Contend Earnestly: Bullinger's belief in Strict Limited Atonement and Unicorns

Friday, September 12, 2008

Bullinger's belief in Strict Limited Atonement and Unicorns

This is starting to frighten me. Yesterday, I posted something from my friend David on Bullinger's view of the atonement. David made a great comment in his post. He said:

These works have added a lot of useful material for my Bullinger file. What is clear now, beyond any doubt whatsoever, is that the doctrine of unlimited atonement was a Reformed doctrine. The evidence now is of such efficacy that only a proverbial fool would insist otherwise.

One may not agree with the doctrine. One may claim it is illogical. One may claim it is inconsistent with the doctrine of Predestination. One may claim that later Calvinists refined and smoothed out earlier inconsistencies. One can think and believe all that. What one cannot do is be dishonest about the plain and undeniable historicity of the doctrine in early Reformed theology.

What is starting to frighten me is the bullheaded process of just outright denying that the Reformers believed in universal atonement. Now, when we say this, we aren't denying that they also believed in limited atonement, we are saying that they believed both. Our friend Turretinfan cannot accept this. He goes to great lengths to try and outright deny that Bullinger or others ever believed in a universal atonement. So, he not only denies unlimited atonement but he now tries to just say, "nuh uh" when we constantly prove otherwise that a lot of the Reformers would agree with us. He might as well try and prove that Bullinger also believed in unicorns. I can accept that he doesn't believe in the unlimited view of the atonement, but this is getting ridiculous how much he twists words and ignores plain language to try and refute that the reformers didn't believe in the unlimited aspect of the atonement. With his arguments I am going to start to debate why Bullinger and the Reformers believed that leprechauns rode in on unicorns with fairy dust to take over Montana. No matter how hard Turretinfan, and others mind you, try and refute the plain language of Bullinger and others, it is still there for all to read. Take a look at this comment from Bullinger (from David's follow up post):

Also they declare by the way, whom he has redeemed: that is to wit, men of all tribes, &c. In which rehearsal he does imitate Daniel in the 7. chapt. and signifies an universality, for the Lord has died for all: but that all are not made partakers of this redemption, it is through their own fault. For the Lord excludes no man, but him only which through his own unbelief, and misbelief excludes himself. &c. Henry Bullinger, A Hvndred Sermons Vpon the Apocalipse of Iesu Christ. (London: Printed by Iohn Daye, Dwellyng ouer Aldersgate, 1573), 79-80.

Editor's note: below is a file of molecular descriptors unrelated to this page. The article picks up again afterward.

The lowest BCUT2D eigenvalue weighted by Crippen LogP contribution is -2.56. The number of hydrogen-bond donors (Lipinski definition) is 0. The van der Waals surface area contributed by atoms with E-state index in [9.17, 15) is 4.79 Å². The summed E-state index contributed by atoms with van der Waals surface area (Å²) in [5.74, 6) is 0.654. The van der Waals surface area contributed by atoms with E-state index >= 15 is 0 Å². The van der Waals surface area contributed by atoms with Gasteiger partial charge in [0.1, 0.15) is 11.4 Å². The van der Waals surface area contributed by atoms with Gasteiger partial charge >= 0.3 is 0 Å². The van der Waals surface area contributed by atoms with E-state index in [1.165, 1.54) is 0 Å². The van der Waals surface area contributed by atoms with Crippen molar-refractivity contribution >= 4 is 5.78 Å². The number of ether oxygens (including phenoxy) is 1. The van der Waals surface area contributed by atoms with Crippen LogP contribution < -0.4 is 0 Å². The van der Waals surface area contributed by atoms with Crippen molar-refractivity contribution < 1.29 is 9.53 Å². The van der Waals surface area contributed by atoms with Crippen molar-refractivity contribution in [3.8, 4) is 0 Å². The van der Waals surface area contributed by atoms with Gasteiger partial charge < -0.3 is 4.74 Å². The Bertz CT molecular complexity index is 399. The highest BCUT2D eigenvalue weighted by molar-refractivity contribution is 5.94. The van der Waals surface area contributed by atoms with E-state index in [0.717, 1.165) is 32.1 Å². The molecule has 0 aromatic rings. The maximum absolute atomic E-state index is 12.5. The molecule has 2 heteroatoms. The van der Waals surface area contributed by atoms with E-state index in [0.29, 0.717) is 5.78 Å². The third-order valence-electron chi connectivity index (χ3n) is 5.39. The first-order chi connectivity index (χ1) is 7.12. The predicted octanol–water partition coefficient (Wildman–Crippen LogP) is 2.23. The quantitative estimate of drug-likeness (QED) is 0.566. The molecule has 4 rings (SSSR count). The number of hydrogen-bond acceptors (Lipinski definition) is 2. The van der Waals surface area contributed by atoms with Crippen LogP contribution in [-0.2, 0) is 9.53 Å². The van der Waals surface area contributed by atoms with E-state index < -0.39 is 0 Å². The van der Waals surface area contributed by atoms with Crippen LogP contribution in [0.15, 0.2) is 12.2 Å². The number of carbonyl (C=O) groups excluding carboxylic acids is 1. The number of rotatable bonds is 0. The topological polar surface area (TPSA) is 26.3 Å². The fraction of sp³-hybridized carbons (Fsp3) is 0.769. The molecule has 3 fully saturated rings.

Can you honestly tell me that Bullinger is not clear as day here? It is now to the point to where we say it is sunny outside and Turretinfan says that it is snowing and it is midnight.

If you would like to see to what lengths Turretinfan is going to try and prove that there are unicorns in the language of Bullinger click here. To see David's rebuttal, click here.

If you don't agree with us, fine. I can take that. But stop with this pretend world that makes no sense at all. At some point, you have to just say, I don't agree with some of the Reformers and move on. But to continue to try and have a smear campaign is retarded.

7 comments:

Stefan said...

Seth,

Can I get copies of the Bullinger titles David was/is dealing with?

Thanks,
Stefan

YnottonY said...

Seth said:

"What is starting to frighten me is the bullheaded process of just outright denying that the Reformers believed in universal atonement. Now, when we say this, we aren't denying that they also believed in limited atonement, we are saying that they believed both."

Me now:

Some readers may not understand what Seth is saying above about "believing both." The early Reformers believed that Christ satisfied for all in the death he died (what most today think of when they speak of "atonement"), but only the elect benefit unto the obtaining of eternal life, because the Holy Spirit sovereignly grants the gift of faith to them alone according to the eternal purpose of God. Some, like R. L. Dabney, use the term "atonement" to reference that sovereign application, instead of the satisfaction on the cross considered by itself. Thus, what is "limited" in the mind of the early Reformers, such as Bullinger, is the election of some from eternity and consequently the limited application of Christ's death to that same group. There is no limit whatsoever in the imputation of sin to Christ on the cross, as if he only suffers for the sins of the elect. Contrary to the later Bezan/Owen model, the early Reformers believed that Christ substituted (or satisfied) for all as the last Adam.

If one thinks of limited sin bearing when thinking of "limited atonement," then the early Reformers did NOT believe in this. If one thinks of a limited decretal purpose in conjunction with a limited application of Christ's death when one thinks of "limited atonement," then the early Reformers DID believe in this.

Later thinkers, such as Jonathan Edwards, recaptured the classical/Bullinger-type model and said:

"...Christ in some sense may be said to die for all, and to redeem all visible Christians, yea, the whole world, by his death [Tony: unlimited sin bearing]; yet there must be something particular in the design of his death [Tony: because of election], with respect to such as he intended should actually be saved [Tony: the application] thereby."

Jonathan Edwards, "On the Freedom of the Will" in The Works of Jonathan Edwards (Banner of Truth, 1992), 1:88.

So, one could cautiously say that some Reformed men believed in unlimited atonement [i.e. unlimited sin bearing] and limited atonement [i.e. limited decree to save producing and limited application] at the same time. In them there is a happy union between the universal and particular aspects of Christ's redemptive work.